Advanced

Glutaredoxin-1 mediates NADPH-dependent stimulation of calcium-dependent insulin secretion.

Reinbothe, Thomas LU ; Ivarsson, Rosita LU ; Li, Dai-Qing LU ; Niazi, Omid LU ; Jing, Xingjun; Zhang, Enming LU ; Stenson, Lena LU ; Bryborn, Ulrika and Renström, Erik LU (2009) In Molecular Endocrinology 23. p.893-900
Abstract
Nicotinamide adenine dinucleotide phosphate (NADPH) enhances Ca(2+)-induced exocytosis in pancreatic beta-cells, an effect suggested to involve the cytosolic redox protein glutaredoxin-1 (GRX-1). We here detail the role of GRX-1 in NADPH-stimulated beta-cell exocytosis and glucose-stimulated insulin secretion. Silencing of GRX-1 by RNA interference reduced glucose-stimulated insulin secretion in both clonal INS-1 832/13 cells and primary rat islets. GRX-1 silencing did not affect cell viability or the intra-cellular redox environment, suggesting that GRX-1 regulates the exocytotic machinery by a local action. By contrast, knockdown of the related protein thioredoxin-1 (TRX-1) was ineffective. Confocal immunocytochemistry revealed that... (More)
Nicotinamide adenine dinucleotide phosphate (NADPH) enhances Ca(2+)-induced exocytosis in pancreatic beta-cells, an effect suggested to involve the cytosolic redox protein glutaredoxin-1 (GRX-1). We here detail the role of GRX-1 in NADPH-stimulated beta-cell exocytosis and glucose-stimulated insulin secretion. Silencing of GRX-1 by RNA interference reduced glucose-stimulated insulin secretion in both clonal INS-1 832/13 cells and primary rat islets. GRX-1 silencing did not affect cell viability or the intra-cellular redox environment, suggesting that GRX-1 regulates the exocytotic machinery by a local action. By contrast, knockdown of the related protein thioredoxin-1 (TRX-1) was ineffective. Confocal immunocytochemistry revealed that GRX-1 locates to the cell periphery, whereas TRX-1 expression is uniform. These data suggest that the distinct subcellular localizations of TRX-1 and GRX-1 result in differences in substrate specificities and actions on insulin secretion. Single-cell exocytosis was likewise suppressed by GRX-1 knockdown in both rat beta-cells and clonal 832/13 cells, whereas after overexpression exocytosis increased by approximately 40%. Intracellular addition of NADPH (0.1 mM) stimulated Ca(2+)-evoked exocytosis in both cell types. Interestingly, the stimulatory action of NADPH on the exocytotic machinery coincided with a approximately 30% inhibition in whole-cell Ca(2+) currents. After GRX-1 silencing, NADPH failed to amplify insulin release, but still inhibited Ca(2+) currents in 832/13 cells. In conclusion, NADPH stimulates the exocytotic machinery in pancreatic beta-cells. This effect is mediated by the NADPH acceptor protein GRX-1 by a local redox reaction that accelerates beta-cell exocytosis and, in turn, insulin secretion. (Less)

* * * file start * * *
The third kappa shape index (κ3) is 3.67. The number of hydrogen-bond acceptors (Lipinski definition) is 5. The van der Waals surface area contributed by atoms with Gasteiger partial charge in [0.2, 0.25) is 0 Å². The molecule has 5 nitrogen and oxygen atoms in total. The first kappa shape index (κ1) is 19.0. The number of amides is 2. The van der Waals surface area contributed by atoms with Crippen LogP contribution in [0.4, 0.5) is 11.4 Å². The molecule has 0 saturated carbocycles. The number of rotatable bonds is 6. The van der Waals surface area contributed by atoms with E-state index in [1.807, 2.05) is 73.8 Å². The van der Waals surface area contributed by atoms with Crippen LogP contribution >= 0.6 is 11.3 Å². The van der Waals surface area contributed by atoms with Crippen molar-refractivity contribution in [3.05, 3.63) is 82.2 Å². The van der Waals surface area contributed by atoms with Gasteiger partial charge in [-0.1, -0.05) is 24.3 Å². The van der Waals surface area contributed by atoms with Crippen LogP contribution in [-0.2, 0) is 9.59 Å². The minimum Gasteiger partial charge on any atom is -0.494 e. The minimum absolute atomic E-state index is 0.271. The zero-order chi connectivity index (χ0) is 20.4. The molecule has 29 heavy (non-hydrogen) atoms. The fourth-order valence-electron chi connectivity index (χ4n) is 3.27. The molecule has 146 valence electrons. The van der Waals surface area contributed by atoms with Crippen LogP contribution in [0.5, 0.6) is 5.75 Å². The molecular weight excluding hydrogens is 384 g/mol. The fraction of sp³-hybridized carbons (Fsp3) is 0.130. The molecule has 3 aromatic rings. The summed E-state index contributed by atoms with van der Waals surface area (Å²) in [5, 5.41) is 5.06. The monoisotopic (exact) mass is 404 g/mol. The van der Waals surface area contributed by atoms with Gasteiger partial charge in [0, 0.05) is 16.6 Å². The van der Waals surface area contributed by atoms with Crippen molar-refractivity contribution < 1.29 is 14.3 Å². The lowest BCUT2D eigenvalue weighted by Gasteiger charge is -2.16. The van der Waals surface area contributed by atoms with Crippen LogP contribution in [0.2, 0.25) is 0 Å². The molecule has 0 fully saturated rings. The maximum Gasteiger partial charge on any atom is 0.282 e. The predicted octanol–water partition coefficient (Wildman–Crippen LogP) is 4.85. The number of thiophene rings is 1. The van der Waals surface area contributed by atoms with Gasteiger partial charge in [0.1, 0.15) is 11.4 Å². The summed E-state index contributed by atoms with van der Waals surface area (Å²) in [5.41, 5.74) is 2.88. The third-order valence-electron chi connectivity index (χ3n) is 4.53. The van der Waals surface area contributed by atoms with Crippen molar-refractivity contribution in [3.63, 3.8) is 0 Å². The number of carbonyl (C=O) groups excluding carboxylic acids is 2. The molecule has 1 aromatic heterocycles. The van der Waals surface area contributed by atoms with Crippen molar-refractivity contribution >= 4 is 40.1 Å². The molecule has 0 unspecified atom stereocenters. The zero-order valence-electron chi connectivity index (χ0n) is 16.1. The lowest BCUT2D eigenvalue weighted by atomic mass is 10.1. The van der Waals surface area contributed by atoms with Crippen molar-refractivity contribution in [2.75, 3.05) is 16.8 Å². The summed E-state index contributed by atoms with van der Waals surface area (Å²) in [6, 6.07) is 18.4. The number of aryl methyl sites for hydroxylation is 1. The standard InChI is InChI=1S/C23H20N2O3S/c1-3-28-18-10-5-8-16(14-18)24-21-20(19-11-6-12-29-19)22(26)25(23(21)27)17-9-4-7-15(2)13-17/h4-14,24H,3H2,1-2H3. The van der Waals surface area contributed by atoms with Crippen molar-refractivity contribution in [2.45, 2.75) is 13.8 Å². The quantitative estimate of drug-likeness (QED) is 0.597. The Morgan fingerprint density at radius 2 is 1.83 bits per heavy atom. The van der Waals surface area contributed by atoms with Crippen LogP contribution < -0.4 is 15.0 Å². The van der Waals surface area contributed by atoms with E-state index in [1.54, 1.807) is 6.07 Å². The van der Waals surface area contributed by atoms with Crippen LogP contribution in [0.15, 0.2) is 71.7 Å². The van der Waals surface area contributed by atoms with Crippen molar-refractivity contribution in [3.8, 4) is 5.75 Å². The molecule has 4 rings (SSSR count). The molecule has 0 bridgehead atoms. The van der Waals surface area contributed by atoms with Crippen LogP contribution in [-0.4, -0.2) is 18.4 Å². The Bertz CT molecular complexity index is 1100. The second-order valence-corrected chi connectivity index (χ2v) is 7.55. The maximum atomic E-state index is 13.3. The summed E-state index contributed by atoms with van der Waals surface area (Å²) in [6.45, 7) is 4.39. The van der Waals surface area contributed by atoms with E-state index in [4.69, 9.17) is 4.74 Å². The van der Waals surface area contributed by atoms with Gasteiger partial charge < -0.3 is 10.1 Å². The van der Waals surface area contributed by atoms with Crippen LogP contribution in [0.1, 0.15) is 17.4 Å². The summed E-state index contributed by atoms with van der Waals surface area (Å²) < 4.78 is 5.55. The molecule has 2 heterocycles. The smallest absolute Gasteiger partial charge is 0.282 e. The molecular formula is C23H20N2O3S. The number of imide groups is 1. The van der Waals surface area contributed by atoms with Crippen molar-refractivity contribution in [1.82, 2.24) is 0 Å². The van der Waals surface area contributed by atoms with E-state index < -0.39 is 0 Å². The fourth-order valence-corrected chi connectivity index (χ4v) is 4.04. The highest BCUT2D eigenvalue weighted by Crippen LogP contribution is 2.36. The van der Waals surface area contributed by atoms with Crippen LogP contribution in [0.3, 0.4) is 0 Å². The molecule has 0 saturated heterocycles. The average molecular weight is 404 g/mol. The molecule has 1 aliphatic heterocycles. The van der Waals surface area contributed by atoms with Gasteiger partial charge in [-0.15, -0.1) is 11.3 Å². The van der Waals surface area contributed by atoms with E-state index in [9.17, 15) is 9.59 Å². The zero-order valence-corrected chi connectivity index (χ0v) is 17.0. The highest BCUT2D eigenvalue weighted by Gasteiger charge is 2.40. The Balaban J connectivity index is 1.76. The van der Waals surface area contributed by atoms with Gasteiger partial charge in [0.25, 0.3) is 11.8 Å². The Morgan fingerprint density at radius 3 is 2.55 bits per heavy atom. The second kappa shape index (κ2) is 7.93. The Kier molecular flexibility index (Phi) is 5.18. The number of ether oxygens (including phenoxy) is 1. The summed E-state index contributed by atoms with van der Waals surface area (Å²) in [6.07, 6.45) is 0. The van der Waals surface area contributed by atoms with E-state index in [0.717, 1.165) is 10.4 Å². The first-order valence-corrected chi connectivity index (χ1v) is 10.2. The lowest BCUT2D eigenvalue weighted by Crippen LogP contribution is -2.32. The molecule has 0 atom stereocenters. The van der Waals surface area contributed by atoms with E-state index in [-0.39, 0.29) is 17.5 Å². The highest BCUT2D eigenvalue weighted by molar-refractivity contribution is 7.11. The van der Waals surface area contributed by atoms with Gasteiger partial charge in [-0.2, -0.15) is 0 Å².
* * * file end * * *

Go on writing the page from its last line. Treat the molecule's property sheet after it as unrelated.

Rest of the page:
Please use this url to cite or link to this publication:
author
organization
publishing date
type
Contribution to journal
publication status
published
subject
in
Molecular Endocrinology
volume
23
pages
893 - 900
publisher
The Endocrine Society
external identifiers
  • wos:000266403600015
  • pmid:19299446
  • scopus:66449119411
ISSN
0888-8809
DOI
10.1210/me.2008-0306
language
English
LU publication?
yes
id
2771ffca-cc50-4155-a109-910b8558834f (old id 1367628)
alternative location
http://www.ncbi.nlm.nih.gov/pubmed/19299446?dopt=Abstract
date added to LUP
2009-04-07 14:58:15
date last changed
2017-05-21 04:39:07
@article{2771ffca-cc50-4155-a109-910b8558834f,
  abstract     = {Nicotinamide adenine dinucleotide phosphate (NADPH) enhances Ca(2+)-induced exocytosis in pancreatic beta-cells, an effect suggested to involve the cytosolic redox protein glutaredoxin-1 (GRX-1). We here detail the role of GRX-1 in NADPH-stimulated beta-cell exocytosis and glucose-stimulated insulin secretion. Silencing of GRX-1 by RNA interference reduced glucose-stimulated insulin secretion in both clonal INS-1 832/13 cells and primary rat islets. GRX-1 silencing did not affect cell viability or the intra-cellular redox environment, suggesting that GRX-1 regulates the exocytotic machinery by a local action. By contrast, knockdown of the related protein thioredoxin-1 (TRX-1) was ineffective. Confocal immunocytochemistry revealed that GRX-1 locates to the cell periphery, whereas TRX-1 expression is uniform. These data suggest that the distinct subcellular localizations of TRX-1 and GRX-1 result in differences in substrate specificities and actions on insulin secretion. Single-cell exocytosis was likewise suppressed by GRX-1 knockdown in both rat beta-cells and clonal 832/13 cells, whereas after overexpression exocytosis increased by approximately 40%. Intracellular addition of NADPH (0.1 mM) stimulated Ca(2+)-evoked exocytosis in both cell types. Interestingly, the stimulatory action of NADPH on the exocytotic machinery coincided with a approximately 30% inhibition in whole-cell Ca(2+) currents. After GRX-1 silencing, NADPH failed to amplify insulin release, but still inhibited Ca(2+) currents in 832/13 cells. In conclusion, NADPH stimulates the exocytotic machinery in pancreatic beta-cells. This effect is mediated by the NADPH acceptor protein GRX-1 by a local redox reaction that accelerates beta-cell exocytosis and, in turn, insulin secretion.},
  author       = {Reinbothe, Thomas and Ivarsson, Rosita and Li, Dai-Qing and Niazi, Omid and Jing, Xingjun and Zhang, Enming and Stenson, Lena and Bryborn, Ulrika and Renström, Erik},
  issn         = {0888-8809},
  language     = {eng},
  pages        = {893--900},
  publisher    = {The Endocrine Society},
  series       = {Molecular Endocrinology},
  title        = {Glutaredoxin-1 mediates NADPH-dependent stimulation of calcium-dependent insulin secretion.},
  url          = {http://dx.doi.org/10.1210/me.2008-0306},
  volume       = {23},
  year         = {2009},
}